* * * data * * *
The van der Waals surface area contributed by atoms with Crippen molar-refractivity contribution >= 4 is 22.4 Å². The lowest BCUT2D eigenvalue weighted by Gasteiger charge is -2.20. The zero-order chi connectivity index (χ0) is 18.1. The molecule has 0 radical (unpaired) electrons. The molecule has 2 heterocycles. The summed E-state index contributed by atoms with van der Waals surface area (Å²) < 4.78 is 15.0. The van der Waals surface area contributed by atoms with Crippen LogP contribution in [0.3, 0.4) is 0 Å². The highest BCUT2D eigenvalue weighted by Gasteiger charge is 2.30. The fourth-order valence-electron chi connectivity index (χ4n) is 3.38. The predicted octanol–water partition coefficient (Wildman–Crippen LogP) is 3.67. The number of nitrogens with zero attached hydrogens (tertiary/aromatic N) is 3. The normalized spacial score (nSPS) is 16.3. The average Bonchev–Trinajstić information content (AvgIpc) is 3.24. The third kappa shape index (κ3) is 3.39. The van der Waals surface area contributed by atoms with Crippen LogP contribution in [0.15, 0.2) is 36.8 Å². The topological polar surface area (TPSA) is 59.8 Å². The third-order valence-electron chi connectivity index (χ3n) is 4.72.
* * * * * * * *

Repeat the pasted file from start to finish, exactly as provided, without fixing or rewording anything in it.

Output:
The van der Waals surface area contributed by atoms with Crippen molar-refractivity contribution >= 4 is 22.4 Å². The lowest BCUT2D eigenvalue weighted by Gasteiger charge is -2.20. The zero-order chi connectivity index (χ0) is 18.1. The molecule has 0 radical (unpaired) electrons. The molecule has 2 heterocycles. The summed E-state index contributed by atoms with van der Waals surface area (Å²) < 4.78 is 15.0. The van der Waals surface area contributed by atoms with Crippen LogP contribution in [0.3, 0.4) is 0 Å². The highest BCUT2D eigenvalue weighted by Gasteiger charge is 2.30. The fourth-order valence-electron chi connectivity index (χ4n) is 3.38. The predicted octanol–water partition coefficient (Wildman–Crippen LogP) is 3.67. The number of nitrogens with zero attached hydrogens (tertiary/aromatic N) is 3. The normalized spacial score (nSPS) is 16.3. The average Bonchev–Trinajstić information content (AvgIpc) is 3.24. The third kappa shape index (κ3) is 3.39. The van der Waals surface area contributed by atoms with Crippen LogP contribution in [0.15, 0.2) is 36.8 Å². The topological polar surface area (TPSA) is 59.8 Å². The third-order valence-electron chi connectivity index (χ3n) is 4.72.